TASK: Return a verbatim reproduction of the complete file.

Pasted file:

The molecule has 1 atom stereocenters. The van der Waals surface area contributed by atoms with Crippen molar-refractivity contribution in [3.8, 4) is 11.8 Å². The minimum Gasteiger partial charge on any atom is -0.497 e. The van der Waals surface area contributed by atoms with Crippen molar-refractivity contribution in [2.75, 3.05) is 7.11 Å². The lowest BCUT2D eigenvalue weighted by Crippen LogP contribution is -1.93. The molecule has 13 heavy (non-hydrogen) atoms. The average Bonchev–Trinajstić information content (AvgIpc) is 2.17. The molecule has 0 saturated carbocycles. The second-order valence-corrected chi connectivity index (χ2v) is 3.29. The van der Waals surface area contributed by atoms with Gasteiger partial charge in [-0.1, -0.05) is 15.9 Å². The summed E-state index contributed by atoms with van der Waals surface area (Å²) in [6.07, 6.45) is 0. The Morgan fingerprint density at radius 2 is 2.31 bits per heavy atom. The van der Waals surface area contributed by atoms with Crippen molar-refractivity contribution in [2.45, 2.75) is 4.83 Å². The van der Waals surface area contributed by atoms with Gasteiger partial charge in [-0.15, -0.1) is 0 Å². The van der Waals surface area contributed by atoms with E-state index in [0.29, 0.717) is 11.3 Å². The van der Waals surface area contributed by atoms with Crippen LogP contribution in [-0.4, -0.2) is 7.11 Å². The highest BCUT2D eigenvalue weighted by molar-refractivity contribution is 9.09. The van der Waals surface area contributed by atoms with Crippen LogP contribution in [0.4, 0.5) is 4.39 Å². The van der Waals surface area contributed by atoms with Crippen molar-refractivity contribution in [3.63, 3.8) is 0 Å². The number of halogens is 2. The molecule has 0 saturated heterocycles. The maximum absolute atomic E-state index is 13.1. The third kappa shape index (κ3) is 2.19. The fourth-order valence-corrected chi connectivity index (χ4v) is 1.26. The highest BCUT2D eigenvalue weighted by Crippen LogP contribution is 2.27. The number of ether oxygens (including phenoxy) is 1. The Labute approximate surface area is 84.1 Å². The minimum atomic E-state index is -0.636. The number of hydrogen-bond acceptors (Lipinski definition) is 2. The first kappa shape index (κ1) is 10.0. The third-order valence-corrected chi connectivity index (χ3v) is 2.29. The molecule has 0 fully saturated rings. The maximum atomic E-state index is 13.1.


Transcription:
The molecule has 1 atom stereocenters. The van der Waals surface area contributed by atoms with Crippen molar-refractivity contribution in [3.8, 4) is 11.8 Å². The minimum Gasteiger partial charge on any atom is -0.497 e. The van der Waals surface area contributed by atoms with Crippen molar-refractivity contribution in [2.75, 3.05) is 7.11 Å². The lowest BCUT2D eigenvalue weighted by Crippen LogP contribution is -1.93. The molecule has 13 heavy (non-hydrogen) atoms. The average Bonchev–Trinajstić information content (AvgIpc) is 2.17. The molecule has 0 saturated carbocycles. The second-order valence-corrected chi connectivity index (χ2v) is 3.29. The van der Waals surface area contributed by atoms with Gasteiger partial charge in [-0.1, -0.05) is 15.9 Å². The summed E-state index contributed by atoms with van der Waals surface area (Å²) in [6.07, 6.45) is 0. The Morgan fingerprint density at radius 2 is 2.31 bits per heavy atom. The van der Waals surface area contributed by atoms with Crippen molar-refractivity contribution in [2.45, 2.75) is 4.83 Å². The van der Waals surface area contributed by atoms with Gasteiger partial charge in [-0.15, -0.1) is 0 Å². The van der Waals surface area contributed by atoms with E-state index in [0.29, 0.717) is 11.3 Å². The van der Waals surface area contributed by atoms with Crippen LogP contribution in [-0.4, -0.2) is 7.11 Å². The highest BCUT2D eigenvalue weighted by molar-refractivity contribution is 9.09. The van der Waals surface area contributed by atoms with Crippen LogP contribution in [0.4, 0.5) is 4.39 Å². The van der Waals surface area contributed by atoms with Crippen molar-refractivity contribution in [3.63, 3.8) is 0 Å². The number of halogens is 2. The molecule has 0 saturated heterocycles. The maximum absolute atomic E-state index is 13.1. The third kappa shape index (κ3) is 2.19. The fourth-order valence-corrected chi connectivity index (χ4v) is 1.26. The highest BCUT2D eigenvalue weighted by Crippen LogP contribution is 2.27. The number of ether oxygens (including phenoxy) is 1. The Labute approximate surface area is 84.1 Å². The minimum atomic E-state index is -0.636. The number of hydrogen-bond acceptors (Lipinski definition) is 2. The first kappa shape index (κ1) is 10.0. The third-order valence-corrected chi connectivity index (χ3v) is 2.29. The molecule has 0 fully saturated rings. The maximum atomic E-state index is 13.1.